It might seem cruel to say, but the Supreme Court was right in striking down President Biden’s $450 billion student loan forgiveness plan. Yes, hundreds of thousands of students who thought the burden of their student loans had been lifted were greeted last Friday with the news that the SOBs on the Supreme Court—the same ones who overturned Roe v. Wade—have condemned them to a life of servitude which, many of them believe, is inherent in borrowing money to go to college.
Most of us are sympathetic to the student loan borrowers. I did not enjoy borrowing money for college but had no choice. It was either borrow or not go to law school. I also found that my student loan repayments, small when compared with what recent generations of student debtors owe, were a hindrance. Buying a new car was out of the question. Taking on more debt, even after I secured a good paying job made possible by the education I financed, seemed reckless. So, I did not do it. I even worried about being able to repay the loan if I found myself unemployed, so I paid more than the required monthly repayment amount. I printed out a loan amortization table and calculated how I could avoid future loan repayments by making prepayments.
When President Biden announced his student loan forgiveness plan, I was (correctly) not included. The idea of repaying student loan borrowers for payments made many years previously is ridiculous. Reimbursing borrowers who paid back their student loans is, however, somehow fair. Had I not had to repay my student loans, I could have saved more, and would have a lot more money today. Or perhaps I could have visited St. Petersburg and visited the Hermitage before Putin effectively closed Russia to sane Americans. You get the idea, but, fortunately, President Biden drew a line. The loan forgiveness program could have cost more than a trillion dollars if taken to its logical extreme.
President Biden was right to not include me in his student loan plan. And, but for the lack of authority to forgive part or all loans of 43 million borrowers, was right to seek loan forgiveness for student loan borrowers struggling with student loan debt. The problem, identified by the conservative majority on the Court in striking down Biden’s action, is that the law on which Biden premised his loan forgiveness plan did not allow it.
The Court majority analyzes the 2003 HEROES Act, which grants the president authority to waive or modify student loan repayment terms to respond to hardships caused by national emergencies, and concludes that it is inconceivable that Congress intended the wholesale forgiveness of $450 billion in student loans with no analysis of whether the individual borrowers identified for forgiveness needed the help. The Court’s dissenters, three liberal Justices, argued that there is no explicit limitation on the right of the president to “waive or modify” and that a waiver can be as broad as the president would like.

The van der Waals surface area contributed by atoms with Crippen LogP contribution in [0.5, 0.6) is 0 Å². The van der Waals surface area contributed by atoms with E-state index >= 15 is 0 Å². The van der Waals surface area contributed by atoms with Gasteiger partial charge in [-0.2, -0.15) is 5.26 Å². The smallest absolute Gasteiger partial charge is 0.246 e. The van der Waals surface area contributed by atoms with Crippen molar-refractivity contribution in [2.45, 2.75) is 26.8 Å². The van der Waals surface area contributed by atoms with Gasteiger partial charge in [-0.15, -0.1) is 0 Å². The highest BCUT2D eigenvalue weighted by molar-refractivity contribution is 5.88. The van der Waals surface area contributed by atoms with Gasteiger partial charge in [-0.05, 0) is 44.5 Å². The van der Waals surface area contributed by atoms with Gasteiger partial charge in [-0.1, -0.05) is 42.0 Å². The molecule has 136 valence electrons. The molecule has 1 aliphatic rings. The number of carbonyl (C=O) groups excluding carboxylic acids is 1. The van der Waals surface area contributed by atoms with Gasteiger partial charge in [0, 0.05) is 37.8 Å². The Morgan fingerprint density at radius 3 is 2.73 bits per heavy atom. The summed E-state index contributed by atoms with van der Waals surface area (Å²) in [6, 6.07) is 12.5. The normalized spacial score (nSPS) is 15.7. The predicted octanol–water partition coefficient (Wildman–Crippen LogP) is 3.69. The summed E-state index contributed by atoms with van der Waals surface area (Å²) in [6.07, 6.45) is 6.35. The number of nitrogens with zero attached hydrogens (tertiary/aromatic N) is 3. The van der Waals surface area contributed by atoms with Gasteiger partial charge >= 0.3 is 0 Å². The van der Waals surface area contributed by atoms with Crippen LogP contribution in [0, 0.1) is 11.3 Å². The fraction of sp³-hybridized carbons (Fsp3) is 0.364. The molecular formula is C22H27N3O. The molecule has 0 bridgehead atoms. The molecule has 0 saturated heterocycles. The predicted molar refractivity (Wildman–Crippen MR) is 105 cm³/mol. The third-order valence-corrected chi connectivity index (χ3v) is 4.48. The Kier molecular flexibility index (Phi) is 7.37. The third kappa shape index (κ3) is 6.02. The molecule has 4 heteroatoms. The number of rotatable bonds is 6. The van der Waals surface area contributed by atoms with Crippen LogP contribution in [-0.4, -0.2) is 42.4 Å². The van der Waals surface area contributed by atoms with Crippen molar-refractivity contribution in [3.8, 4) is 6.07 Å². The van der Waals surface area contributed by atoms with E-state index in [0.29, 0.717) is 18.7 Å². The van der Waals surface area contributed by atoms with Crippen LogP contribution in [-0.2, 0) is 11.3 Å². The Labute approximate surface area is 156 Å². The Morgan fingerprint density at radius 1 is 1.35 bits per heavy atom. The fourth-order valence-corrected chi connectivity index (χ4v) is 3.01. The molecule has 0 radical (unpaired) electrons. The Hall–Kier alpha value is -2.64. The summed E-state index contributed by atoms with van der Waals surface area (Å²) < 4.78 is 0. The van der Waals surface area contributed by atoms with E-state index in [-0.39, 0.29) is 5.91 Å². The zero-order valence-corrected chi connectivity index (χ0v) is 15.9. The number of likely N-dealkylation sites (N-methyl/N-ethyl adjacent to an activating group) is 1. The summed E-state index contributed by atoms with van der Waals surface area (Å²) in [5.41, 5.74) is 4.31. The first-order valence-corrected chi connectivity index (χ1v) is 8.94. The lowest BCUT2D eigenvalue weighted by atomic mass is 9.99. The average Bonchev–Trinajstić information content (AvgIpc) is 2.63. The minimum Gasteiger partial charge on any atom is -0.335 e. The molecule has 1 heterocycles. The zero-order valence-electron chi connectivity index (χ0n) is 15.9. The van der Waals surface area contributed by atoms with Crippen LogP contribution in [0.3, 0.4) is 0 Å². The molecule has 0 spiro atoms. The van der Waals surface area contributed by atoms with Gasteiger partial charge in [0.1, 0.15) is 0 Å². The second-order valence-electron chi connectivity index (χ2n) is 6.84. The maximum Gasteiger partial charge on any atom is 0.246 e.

Following the logic of dissenters, President Biden could have forgiven every penny of student loan debt. If a child of Elon Musk, for now the world’s richest oligarch, had a student loan, the Justices could have argued, President Biden could have freed him of the nuisance of having to repay the loan.
President Biden responded to the Court’s decision by condemning it. He vows to find another way to deliver on his promise of debt forgiveness. Will Biden be able to do something? Yes. The Court’s decision recognizes the power of the president to “waive or modify.” Biden will be able to provide better-targeted loan relief to millions of borrowers.
All of us should be glad that President Biden cares so much about student loan debtors. Even though the concept of forgiving student loan debt is highly political, the reality of out-of-control student debt is real for millions of borrowers.
President Biden has executive authority to provide targeted student loan debt relief, but he needs to part company with Senator Elizabeth Warren (D-MA), the politician responsible for pushing Biden to exceed his executive authority by basing $450 billion of federal spending on what she saw as a loophole in a statute.
Congress is highly unlikely to simply go back and amend the HEROES Act with language like, “The President can declare anything he wants to be an emergency and forgive any federal debt owed by anyone, regardless of the federal costs involved or whether the forgiveness is fair or needed.” Such a “solution” would be easy. It would also be monumentally unfair, illegal, fiscally reckless, and stupid.
The brouhaha resulting from the Court striking down the Biden plan should prompt Congress and the public to take an in-depth look at the cost of higher education and the issue of how students and their families finance it. At the top of the list is addressing the problem of college costing too much. Congress must figure out a way to make college affordable without massive student loan debt. The best student loan is the one never made.
Congress also needs to face up to the reality that if you forgive current student loan borrowers’ debt, you are creating a precedent for future generations to ask for the same thing. It may be time to abolish student loans altogether and for Congress to figure out a way to make college free for most Americans. Possible? Yes. Extremely difficult? Absolutely.
The full text, including the dissenting opinion, of Biden v. Nebraska may be found here.
J.E. Dean is a retired attorney and public affairs consultant writing on politics, government, and other subjects. He is a former counsel to the Committee on Education and Labor of the U.S. House of Representatives where he worked on student loan and other higher education legislation.